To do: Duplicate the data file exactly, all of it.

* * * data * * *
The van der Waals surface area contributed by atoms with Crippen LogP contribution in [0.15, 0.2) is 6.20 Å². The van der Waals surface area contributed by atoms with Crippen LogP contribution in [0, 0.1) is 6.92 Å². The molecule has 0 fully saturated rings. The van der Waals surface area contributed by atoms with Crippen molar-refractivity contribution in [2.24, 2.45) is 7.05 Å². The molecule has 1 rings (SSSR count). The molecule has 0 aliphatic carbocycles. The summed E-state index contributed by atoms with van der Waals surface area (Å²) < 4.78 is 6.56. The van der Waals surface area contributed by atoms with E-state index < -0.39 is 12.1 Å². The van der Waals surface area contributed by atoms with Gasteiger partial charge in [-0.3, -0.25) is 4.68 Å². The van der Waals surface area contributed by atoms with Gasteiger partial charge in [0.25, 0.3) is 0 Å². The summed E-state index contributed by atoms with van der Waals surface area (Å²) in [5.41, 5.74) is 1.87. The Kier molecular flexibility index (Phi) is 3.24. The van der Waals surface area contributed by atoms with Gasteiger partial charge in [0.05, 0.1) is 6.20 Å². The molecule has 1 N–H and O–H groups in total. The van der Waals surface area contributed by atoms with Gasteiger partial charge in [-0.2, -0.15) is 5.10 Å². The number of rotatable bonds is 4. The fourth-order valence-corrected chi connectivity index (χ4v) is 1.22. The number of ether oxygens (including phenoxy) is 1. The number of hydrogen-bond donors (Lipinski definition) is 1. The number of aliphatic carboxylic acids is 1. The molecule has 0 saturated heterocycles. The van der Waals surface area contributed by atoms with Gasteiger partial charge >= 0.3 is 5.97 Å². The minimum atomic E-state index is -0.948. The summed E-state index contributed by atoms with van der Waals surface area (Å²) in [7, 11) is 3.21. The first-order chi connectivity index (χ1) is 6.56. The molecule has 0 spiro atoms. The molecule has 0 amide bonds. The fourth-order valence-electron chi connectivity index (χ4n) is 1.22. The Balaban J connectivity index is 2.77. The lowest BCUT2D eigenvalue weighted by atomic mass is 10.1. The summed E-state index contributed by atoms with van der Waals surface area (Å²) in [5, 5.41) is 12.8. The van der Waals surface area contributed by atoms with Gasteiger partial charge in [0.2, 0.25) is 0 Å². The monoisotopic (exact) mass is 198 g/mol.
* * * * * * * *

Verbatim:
The van der Waals surface area contributed by atoms with Crippen LogP contribution in [0.15, 0.2) is 6.20 Å². The van der Waals surface area contributed by atoms with Crippen LogP contribution in [0, 0.1) is 6.92 Å². The molecule has 0 fully saturated rings. The van der Waals surface area contributed by atoms with Crippen molar-refractivity contribution in [2.24, 2.45) is 7.05 Å². The molecule has 1 rings (SSSR count). The molecule has 0 aliphatic carbocycles. The summed E-state index contributed by atoms with van der Waals surface area (Å²) < 4.78 is 6.56. The van der Waals surface area contributed by atoms with E-state index < -0.39 is 12.1 Å². The van der Waals surface area contributed by atoms with Gasteiger partial charge in [-0.3, -0.25) is 4.68 Å². The van der Waals surface area contributed by atoms with Gasteiger partial charge in [0.25, 0.3) is 0 Å². The summed E-state index contributed by atoms with van der Waals surface area (Å²) in [5.41, 5.74) is 1.87. The Kier molecular flexibility index (Phi) is 3.24. The van der Waals surface area contributed by atoms with Gasteiger partial charge in [0.05, 0.1) is 6.20 Å². The molecule has 1 N–H and O–H groups in total. The van der Waals surface area contributed by atoms with Gasteiger partial charge in [-0.2, -0.15) is 5.10 Å². The number of rotatable bonds is 4. The fourth-order valence-corrected chi connectivity index (χ4v) is 1.22. The number of ether oxygens (including phenoxy) is 1. The number of hydrogen-bond donors (Lipinski definition) is 1. The number of aliphatic carboxylic acids is 1. The molecule has 0 saturated heterocycles. The van der Waals surface area contributed by atoms with Gasteiger partial charge >= 0.3 is 5.97 Å². The minimum atomic E-state index is -0.948. The summed E-state index contributed by atoms with van der Waals surface area (Å²) in [7, 11) is 3.21. The first-order chi connectivity index (χ1) is 6.56. The molecule has 0 spiro atoms. The molecule has 0 amide bonds. The fourth-order valence-electron chi connectivity index (χ4n) is 1.22. The Balaban J connectivity index is 2.77. The lowest BCUT2D eigenvalue weighted by atomic mass is 10.1. The summed E-state index contributed by atoms with van der Waals surface area (Å²) in [5, 5.41) is 12.8. The van der Waals surface area contributed by atoms with Gasteiger partial charge in [0.2, 0.25) is 0 Å². The monoisotopic (exact) mass is 198 g/mol.